--Can be found at http://www.karaszi.com/SQLServer/util_sp_indexinfo.asp


IF OBJECT_ID('tmp'IS NOT NULL DROP TABLE tmp
GO
CREATE TABLE tmp
(seq tinyint IDENTITY(1,1PRIMARY KEY NOT NULL
,
ms INT NOT NULL
,
ms_profiler INT NULL
,
ms_cpu INT NULL
,
io_ INT NULL
,
fast_hint bit NOT NULL
,
memconf smallint NOT NULL
,
cache_clean bit NOT NULL
,
rows_returned INT NOT NULL)
GO

-----------------------------------------------------------------------------------------
--Create procedures
IF OBJECT_ID('emptyCache'IS NOT NULL DROP PROC emptyCache
GO
CREATE PROC emptyCache AS
BEGIN
  CHECKPOINT
  DBCC 
DROPCLEANBUFFERS
END
GO

IF OBJECT_ID('do_it'IS NOT NULL DROP PROC do_it
GO
CREATE PROC do_it
 
@fast_hint bit@memconf smallint@cacheclean bit@rows_returned INT
 WITH 
RECOMPILE
 
AS
BEGIN
  DECLARE 
@dt datetime SET @dt GETDATE()
  
  
IF @fast_hint CAST(AS bit)
   
IF @rows_returned 4000
       
SELECT FROM WHERE c3 16 ORDER BY c2
   
ELSE --return all rows
       
SELECT FROM ORDER BY c2
  
ELSE --add FAST hint
   
IF @rows_returned 4000
       
SELECT FROM WHERE c3 16 ORDER BY c2 OPTION(FAST 20)
   
ELSE --return all rows
       
SELECT FROM ORDER BY c2 OPTION(FAST 20)

  
INSERT INTO tmp(msfast_hintmemconfcache_cleanrows_returned)
  
VALUES(DATEDIFF(ms@dtGETDATE()), @fast_hint@memconf@cacheclean@rows_returned)
END
GO



TRUNCATE TABLE tmp
-----------------------------------------------------------------------------------------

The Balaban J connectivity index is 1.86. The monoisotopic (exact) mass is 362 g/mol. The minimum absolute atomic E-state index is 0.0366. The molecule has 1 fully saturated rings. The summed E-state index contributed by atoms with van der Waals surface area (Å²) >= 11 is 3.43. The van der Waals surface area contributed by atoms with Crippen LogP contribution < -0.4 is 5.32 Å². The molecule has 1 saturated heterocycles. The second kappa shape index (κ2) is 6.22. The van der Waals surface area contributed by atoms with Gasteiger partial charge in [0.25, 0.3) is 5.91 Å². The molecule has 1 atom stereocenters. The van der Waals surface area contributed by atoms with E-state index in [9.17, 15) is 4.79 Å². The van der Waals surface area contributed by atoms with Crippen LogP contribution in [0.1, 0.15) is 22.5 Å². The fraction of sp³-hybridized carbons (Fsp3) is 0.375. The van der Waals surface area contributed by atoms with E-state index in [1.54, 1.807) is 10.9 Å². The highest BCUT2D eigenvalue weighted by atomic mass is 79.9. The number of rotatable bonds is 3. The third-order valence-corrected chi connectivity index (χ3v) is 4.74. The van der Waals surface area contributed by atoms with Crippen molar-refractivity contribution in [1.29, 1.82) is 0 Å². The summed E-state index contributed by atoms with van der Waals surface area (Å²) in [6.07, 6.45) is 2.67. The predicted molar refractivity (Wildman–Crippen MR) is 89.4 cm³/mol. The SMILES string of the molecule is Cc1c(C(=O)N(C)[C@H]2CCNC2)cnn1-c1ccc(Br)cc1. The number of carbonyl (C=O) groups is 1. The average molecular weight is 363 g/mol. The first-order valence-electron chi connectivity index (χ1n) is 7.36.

--Return 4000 rows
-----------------------------------------------------------------------------------------

--500 MB memory
EXEC sp_configure 'max server memory'500 RECONFIGURE
GO
--Without FAST
EXEC emptyCache
GO
EXEC do_it @fast_hint 0@memconf 500@cacheclean 1@rows_returned 4000
GO
EXEC do_it @fast_hint 0@memconf 500@cacheclean 0@rows_returned 4000
GO
--... with FAST
EXEC emptyCache
GO
EXEC do_it @fast_hint 1@memconf 500@cacheclean 1@rows_returned 4000
GO
EXEC do_it @fast_hint 1@memconf 500@cacheclean 0@rows_returned 4000
GO

--50 MB memory
EXEC sp_configure 'max server memory'60 RECONFIGURE
GO
--Without FAST
EXEC emptyCache
GO
EXEC do_it @fast_hint 0@memconf 60@cacheclean 1@rows_returned 4000
GO
EXEC do_it @fast_hint 0@memconf 60@cacheclean 0@rows_returned 4000
GO
--... with FAST
EXEC emptyCache
GO
EXEC do_it @fast_hint 1@memconf 60@cacheclean 1@rows_returned 4000
GO
EXEC do_it @fast_hint 1@memconf 60@cacheclean 0@rows_returned 4000
GO


------------------------------------------------------------------------------------
--Return all 800,000 rows
------------------------------------------------------------------------------------

--500 MB memory
EXEC sp_configure 'max server memory'500 RECONFIGURE
GO
--Without FAST
EXEC emptyCache
GO
EXEC do_it @fast_hint 0@memconf 500@cacheclean 1@rows_returned 800000
GO
EXEC do_it @fast_hint 0@memconf 500@cacheclean 0@rows_returned 800000
GO
--... with FAST
EXEC emptyCache
GO
EXEC do_it @fast_hint 1@memconf 500@cacheclean 1@rows_returneed 800000
GO
EXEC do_it @fast_hint 1@memconf 500@cacheclean 0@rows_returned 800000
GO

--50 MB memory
EXEC sp_configure 'max server memory'60 RECONFIGURE
GO
--Without FAST
EXEC emptyCache
GO
EXEC do_it @fast_hint 0@memconf 60@cacheclean 1@rows_returned 800000
GO
EXEC do_it @fast_hint 0@memconf 60@cacheclean 0@rows_returned 800000
GO
--... with FAST
EXEC emptyCache
GO
EXEC do_it @fast_hint 1@memconf 60@cacheclean 1@rows_returned 800000
GO
EXEC do_it @fast_hint 1@memconf 60@cacheclean 0@rows_returned 800000
GO

 

Published Monday, June 15, 2009 11:01 AM by TiborKaraszi
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Comments

 

Linchi Shea said:

> I feel that by being a good citizen and consume as few resources and possible, we contribute to the overall welfare of the system.